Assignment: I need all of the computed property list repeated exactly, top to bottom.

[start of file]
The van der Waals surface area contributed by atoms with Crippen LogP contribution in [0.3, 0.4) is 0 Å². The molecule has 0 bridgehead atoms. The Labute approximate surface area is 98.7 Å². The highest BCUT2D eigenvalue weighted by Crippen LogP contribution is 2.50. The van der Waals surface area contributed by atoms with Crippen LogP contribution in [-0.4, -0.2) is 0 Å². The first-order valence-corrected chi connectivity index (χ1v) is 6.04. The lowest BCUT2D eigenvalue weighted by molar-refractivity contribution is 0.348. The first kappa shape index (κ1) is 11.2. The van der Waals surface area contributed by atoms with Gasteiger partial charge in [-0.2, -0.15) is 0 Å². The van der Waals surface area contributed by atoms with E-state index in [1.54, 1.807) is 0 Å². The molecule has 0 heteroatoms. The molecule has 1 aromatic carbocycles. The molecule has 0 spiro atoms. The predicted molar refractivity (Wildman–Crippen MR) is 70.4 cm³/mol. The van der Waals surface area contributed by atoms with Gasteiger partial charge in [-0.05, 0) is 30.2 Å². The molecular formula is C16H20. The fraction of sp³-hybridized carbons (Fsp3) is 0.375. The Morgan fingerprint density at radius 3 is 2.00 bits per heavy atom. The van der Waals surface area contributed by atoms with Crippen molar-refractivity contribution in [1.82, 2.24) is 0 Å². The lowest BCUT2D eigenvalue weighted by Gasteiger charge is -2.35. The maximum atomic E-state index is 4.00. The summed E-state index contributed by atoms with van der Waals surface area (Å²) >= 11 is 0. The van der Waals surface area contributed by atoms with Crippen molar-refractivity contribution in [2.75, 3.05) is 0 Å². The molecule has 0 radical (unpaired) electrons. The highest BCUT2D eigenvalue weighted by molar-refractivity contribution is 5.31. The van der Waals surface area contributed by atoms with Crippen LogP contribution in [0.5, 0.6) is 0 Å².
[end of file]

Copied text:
The van der Waals surface area contributed by atoms with Crippen LogP contribution in [0.3, 0.4) is 0 Å². The molecule has 0 bridgehead atoms. The Labute approximate surface area is 98.7 Å². The highest BCUT2D eigenvalue weighted by Crippen LogP contribution is 2.50. The van der Waals surface area contributed by atoms with Crippen LogP contribution in [-0.4, -0.2) is 0 Å². The first-order valence-corrected chi connectivity index (χ1v) is 6.04. The lowest BCUT2D eigenvalue weighted by molar-refractivity contribution is 0.348. The first kappa shape index (κ1) is 11.2. The van der Waals surface area contributed by atoms with Gasteiger partial charge in [-0.2, -0.15) is 0 Å². The van der Waals surface area contributed by atoms with E-state index in [1.54, 1.807) is 0 Å². The molecule has 0 heteroatoms. The molecule has 1 aromatic carbocycles. The molecule has 0 spiro atoms. The predicted molar refractivity (Wildman–Crippen MR) is 70.4 cm³/mol. The van der Waals surface area contributed by atoms with Gasteiger partial charge in [-0.05, 0) is 30.2 Å². The molecular formula is C16H20. The fraction of sp³-hybridized carbons (Fsp3) is 0.375. The Morgan fingerprint density at radius 3 is 2.00 bits per heavy atom. The van der Waals surface area contributed by atoms with Crippen molar-refractivity contribution in [1.82, 2.24) is 0 Å². The lowest BCUT2D eigenvalue weighted by Gasteiger charge is -2.35. The maximum atomic E-state index is 4.00. The summed E-state index contributed by atoms with van der Waals surface area (Å²) >= 11 is 0. The van der Waals surface area contributed by atoms with Crippen molar-refractivity contribution in [2.75, 3.05) is 0 Å². The molecule has 0 radical (unpaired) electrons. The highest BCUT2D eigenvalue weighted by molar-refractivity contribution is 5.31. The van der Waals surface area contributed by atoms with Crippen LogP contribution in [0.5, 0.6) is 0 Å².